In 2012 the Birmingham Opera Company and Graham Vick staged the long overdue premiere of Karlheinz Stockhausen’s Mittwoch aus Licht (1995-97) at the Argyle Works, a former factory in Digbeth, Birmingham.
The opera is in four scenes: the convening of a “world parliament” above the clouds; a competition between 11 instrumentalists; a performance by a string quartet, with each member flying in a separate helicopter; and a meeting of intergalactic delegates electing a new president, during which a Bactrian camel defecates seven planets. To stage just one of these would have been an astonishing achievement. To stage all four – with wit, musicality, invention and dromedaries – was a very considerable feat indeed.
In 2015 Vick reinvented The Ice Break (1977) by Michael Tippett, a composer with whom he had a special affinity. Written off as dated and unstageable in the four decades since its premiere, the opera – in which a group of young people become dangerously entangled in a race riot – was revealed by Vick as a work of towering relevance.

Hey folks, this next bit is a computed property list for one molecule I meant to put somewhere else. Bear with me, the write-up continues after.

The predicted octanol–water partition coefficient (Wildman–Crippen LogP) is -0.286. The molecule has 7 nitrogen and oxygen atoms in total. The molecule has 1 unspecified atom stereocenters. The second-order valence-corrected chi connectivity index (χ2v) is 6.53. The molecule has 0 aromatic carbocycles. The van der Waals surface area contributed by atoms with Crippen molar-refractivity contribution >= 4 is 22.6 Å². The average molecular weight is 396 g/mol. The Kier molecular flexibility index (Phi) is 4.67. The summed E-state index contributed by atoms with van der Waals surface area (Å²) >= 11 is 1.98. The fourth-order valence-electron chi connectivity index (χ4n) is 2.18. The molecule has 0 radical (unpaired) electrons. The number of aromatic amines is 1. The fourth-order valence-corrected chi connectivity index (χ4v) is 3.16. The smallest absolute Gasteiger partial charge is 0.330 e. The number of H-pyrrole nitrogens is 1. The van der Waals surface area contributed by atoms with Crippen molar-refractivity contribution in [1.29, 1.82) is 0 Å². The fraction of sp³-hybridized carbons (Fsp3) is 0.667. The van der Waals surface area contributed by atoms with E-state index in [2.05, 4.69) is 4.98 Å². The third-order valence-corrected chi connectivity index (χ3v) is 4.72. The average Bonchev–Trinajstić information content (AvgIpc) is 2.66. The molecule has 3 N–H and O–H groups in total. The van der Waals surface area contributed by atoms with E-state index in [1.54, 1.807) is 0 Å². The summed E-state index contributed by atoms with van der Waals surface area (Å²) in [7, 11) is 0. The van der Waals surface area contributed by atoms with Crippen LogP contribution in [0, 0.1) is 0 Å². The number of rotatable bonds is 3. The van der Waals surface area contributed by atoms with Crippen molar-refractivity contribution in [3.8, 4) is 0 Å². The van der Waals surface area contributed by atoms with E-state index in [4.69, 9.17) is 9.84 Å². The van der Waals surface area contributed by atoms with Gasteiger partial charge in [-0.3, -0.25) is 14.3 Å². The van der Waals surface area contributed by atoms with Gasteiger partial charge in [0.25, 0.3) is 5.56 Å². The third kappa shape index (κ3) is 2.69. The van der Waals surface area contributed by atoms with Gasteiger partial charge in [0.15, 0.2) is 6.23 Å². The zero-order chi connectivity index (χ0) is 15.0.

Large choruses appear and disappear in a matter of moments; scene changes must be instantaneous. Vick’s site-specific staging, audience mingling with performers in another vast Digbeth warehouse, solved such problems at a stroke.
These were stagings of theatrical ambition and social conscience, the result of Vick’s constant questioning as to what opera is or could be. He had a vision that managed simultaneously to equal, illumine and respect the radiant and wayward imagination of Stockhausen and Tippett, whose work he revealed afresh.